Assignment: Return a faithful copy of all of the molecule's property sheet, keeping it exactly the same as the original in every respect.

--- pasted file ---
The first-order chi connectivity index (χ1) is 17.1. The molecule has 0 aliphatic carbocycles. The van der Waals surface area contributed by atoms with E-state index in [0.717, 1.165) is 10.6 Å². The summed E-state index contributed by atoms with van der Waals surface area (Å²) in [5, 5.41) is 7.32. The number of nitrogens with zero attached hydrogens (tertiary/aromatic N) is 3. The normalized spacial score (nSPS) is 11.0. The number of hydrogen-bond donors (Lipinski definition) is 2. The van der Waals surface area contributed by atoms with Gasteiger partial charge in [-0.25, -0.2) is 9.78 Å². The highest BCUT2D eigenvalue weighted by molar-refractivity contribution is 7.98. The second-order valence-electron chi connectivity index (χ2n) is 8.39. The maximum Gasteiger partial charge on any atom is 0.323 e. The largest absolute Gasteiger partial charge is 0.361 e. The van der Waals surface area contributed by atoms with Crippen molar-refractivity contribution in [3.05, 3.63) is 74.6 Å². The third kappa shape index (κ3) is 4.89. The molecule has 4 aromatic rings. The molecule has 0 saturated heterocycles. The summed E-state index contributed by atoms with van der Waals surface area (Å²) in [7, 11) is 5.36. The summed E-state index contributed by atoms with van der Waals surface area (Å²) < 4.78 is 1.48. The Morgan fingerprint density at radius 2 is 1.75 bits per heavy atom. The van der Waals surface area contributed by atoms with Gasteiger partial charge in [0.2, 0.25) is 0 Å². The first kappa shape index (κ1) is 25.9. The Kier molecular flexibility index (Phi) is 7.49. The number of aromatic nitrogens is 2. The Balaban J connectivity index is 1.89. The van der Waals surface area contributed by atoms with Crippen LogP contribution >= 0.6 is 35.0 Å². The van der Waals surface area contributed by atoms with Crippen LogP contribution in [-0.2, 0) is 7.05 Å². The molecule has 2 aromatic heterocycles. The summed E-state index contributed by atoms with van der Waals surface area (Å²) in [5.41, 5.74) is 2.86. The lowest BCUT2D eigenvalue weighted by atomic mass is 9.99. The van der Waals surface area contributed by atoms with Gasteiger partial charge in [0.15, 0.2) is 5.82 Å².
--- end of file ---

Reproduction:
The first-order chi connectivity index (χ1) is 17.1. The molecule has 0 aliphatic carbocycles. The van der Waals surface area contributed by atoms with E-state index in [0.717, 1.165) is 10.6 Å². The summed E-state index contributed by atoms with van der Waals surface area (Å²) in [5, 5.41) is 7.32. The number of nitrogens with zero attached hydrogens (tertiary/aromatic N) is 3. The normalized spacial score (nSPS) is 11.0. The number of hydrogen-bond donors (Lipinski definition) is 2. The van der Waals surface area contributed by atoms with Gasteiger partial charge in [-0.25, -0.2) is 9.78 Å². The highest BCUT2D eigenvalue weighted by molar-refractivity contribution is 7.98. The second-order valence-electron chi connectivity index (χ2n) is 8.39. The maximum Gasteiger partial charge on any atom is 0.323 e. The largest absolute Gasteiger partial charge is 0.361 e. The van der Waals surface area contributed by atoms with Crippen molar-refractivity contribution in [3.05, 3.63) is 74.6 Å². The third kappa shape index (κ3) is 4.89. The molecule has 4 aromatic rings. The molecule has 0 saturated heterocycles. The summed E-state index contributed by atoms with van der Waals surface area (Å²) in [7, 11) is 5.36. The summed E-state index contributed by atoms with van der Waals surface area (Å²) < 4.78 is 1.48. The Morgan fingerprint density at radius 2 is 1.75 bits per heavy atom. The van der Waals surface area contributed by atoms with Gasteiger partial charge in [0.2, 0.25) is 0 Å². The first kappa shape index (κ1) is 25.9. The Kier molecular flexibility index (Phi) is 7.49. The number of aromatic nitrogens is 2. The Balaban J connectivity index is 1.89. The van der Waals surface area contributed by atoms with Crippen LogP contribution >= 0.6 is 35.0 Å². The van der Waals surface area contributed by atoms with Crippen LogP contribution in [-0.2, 0) is 7.05 Å². The molecule has 2 aromatic heterocycles. The summed E-state index contributed by atoms with van der Waals surface area (Å²) in [5.41, 5.74) is 2.86. The lowest BCUT2D eigenvalue weighted by atomic mass is 9.99. The van der Waals surface area contributed by atoms with Gasteiger partial charge in [0.15, 0.2) is 5.82 Å².